The UI research team, led by Michael Flatté, professor in the College of Liberal Arts and Sciences Department of Physics and Astronomy, will work to design a chip that can independently process electronic, magnetic and optical information and convert from any one type to any other type of information. Such a chip, described as a "multifunctional" chip, would be highly compact and use considerably less power than a system constructed from several components that together performed the various functions of memory, logic and communications.
"Such a chip could revolutionize the computing, storage and communications capability of small portable devices such as cell phones," says Flatté.
At present, electronic devices rely on the electron charge to transport and store information, but the new technological approach to be pursued by this consortium relies on using another property of the electron, called "spin," to store and transport information, and to connect to optics and magnetics.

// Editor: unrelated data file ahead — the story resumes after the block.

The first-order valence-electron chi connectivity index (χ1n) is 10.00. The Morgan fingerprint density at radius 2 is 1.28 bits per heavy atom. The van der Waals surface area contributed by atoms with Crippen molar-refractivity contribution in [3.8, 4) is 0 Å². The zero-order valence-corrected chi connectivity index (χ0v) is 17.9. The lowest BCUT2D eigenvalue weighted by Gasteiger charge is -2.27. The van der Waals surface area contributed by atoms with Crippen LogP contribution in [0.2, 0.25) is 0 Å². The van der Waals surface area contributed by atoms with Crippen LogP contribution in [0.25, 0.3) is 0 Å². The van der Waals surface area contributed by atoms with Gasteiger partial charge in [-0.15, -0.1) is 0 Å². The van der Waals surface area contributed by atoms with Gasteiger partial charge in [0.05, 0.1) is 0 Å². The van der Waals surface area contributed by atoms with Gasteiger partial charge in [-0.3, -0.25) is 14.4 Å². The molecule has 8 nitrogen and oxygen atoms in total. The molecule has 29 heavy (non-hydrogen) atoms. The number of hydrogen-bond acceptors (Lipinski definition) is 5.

In addition to the UI, the MURI consortium, led by the University of California-Santa Barbara, also includes Cornell University, Pennsylvania State University, the University of Minnesota and the University of Virginia. The UI grant is part of a five-year Department of Defense grant that totals $5 million for all the consortium universities combined. Dr. Chagaan Baatar of the Office of Naval Research will monitor the program.
STORY SOURCE: University of Iowa News Services, 300 Plaza Centre One, Suite 371, Iowa City, Iowa 52242-2500.
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Last reviewed: By John M. Grohol, Psy.D. on 21 Feb 2009
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